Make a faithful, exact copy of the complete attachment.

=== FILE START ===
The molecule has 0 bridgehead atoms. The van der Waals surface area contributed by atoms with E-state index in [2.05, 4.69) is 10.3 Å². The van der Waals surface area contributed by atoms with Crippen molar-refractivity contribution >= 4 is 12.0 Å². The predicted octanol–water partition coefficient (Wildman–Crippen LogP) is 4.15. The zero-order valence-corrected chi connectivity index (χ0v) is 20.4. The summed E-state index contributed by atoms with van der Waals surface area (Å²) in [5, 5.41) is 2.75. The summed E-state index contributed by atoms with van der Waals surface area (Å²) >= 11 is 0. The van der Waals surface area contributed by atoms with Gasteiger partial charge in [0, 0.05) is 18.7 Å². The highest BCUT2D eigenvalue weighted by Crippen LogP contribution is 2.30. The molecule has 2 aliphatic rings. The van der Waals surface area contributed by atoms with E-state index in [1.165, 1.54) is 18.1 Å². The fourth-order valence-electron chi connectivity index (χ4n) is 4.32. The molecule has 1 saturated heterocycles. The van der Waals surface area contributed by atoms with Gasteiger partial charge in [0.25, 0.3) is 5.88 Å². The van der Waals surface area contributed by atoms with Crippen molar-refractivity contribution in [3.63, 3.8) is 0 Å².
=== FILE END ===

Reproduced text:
The molecule has 0 bridgehead atoms. The van der Waals surface area contributed by atoms with E-state index in [2.05, 4.69) is 10.3 Å². The van der Waals surface area contributed by atoms with Crippen molar-refractivity contribution >= 4 is 12.0 Å². The predicted octanol–water partition coefficient (Wildman–Crippen LogP) is 4.15. The zero-order valence-corrected chi connectivity index (χ0v) is 20.4. The summed E-state index contributed by atoms with van der Waals surface area (Å²) in [5, 5.41) is 2.75. The summed E-state index contributed by atoms with van der Waals surface area (Å²) >= 11 is 0. The van der Waals surface area contributed by atoms with Gasteiger partial charge in [0, 0.05) is 18.7 Å². The highest BCUT2D eigenvalue weighted by Crippen LogP contribution is 2.30. The molecule has 2 aliphatic rings. The van der Waals surface area contributed by atoms with E-state index in [1.165, 1.54) is 18.1 Å². The fourth-order valence-electron chi connectivity index (χ4n) is 4.32. The molecule has 1 saturated heterocycles. The van der Waals surface area contributed by atoms with Gasteiger partial charge in [0.25, 0.3) is 5.88 Å². The van der Waals surface area contributed by atoms with Crippen molar-refractivity contribution in [3.63, 3.8) is 0 Å².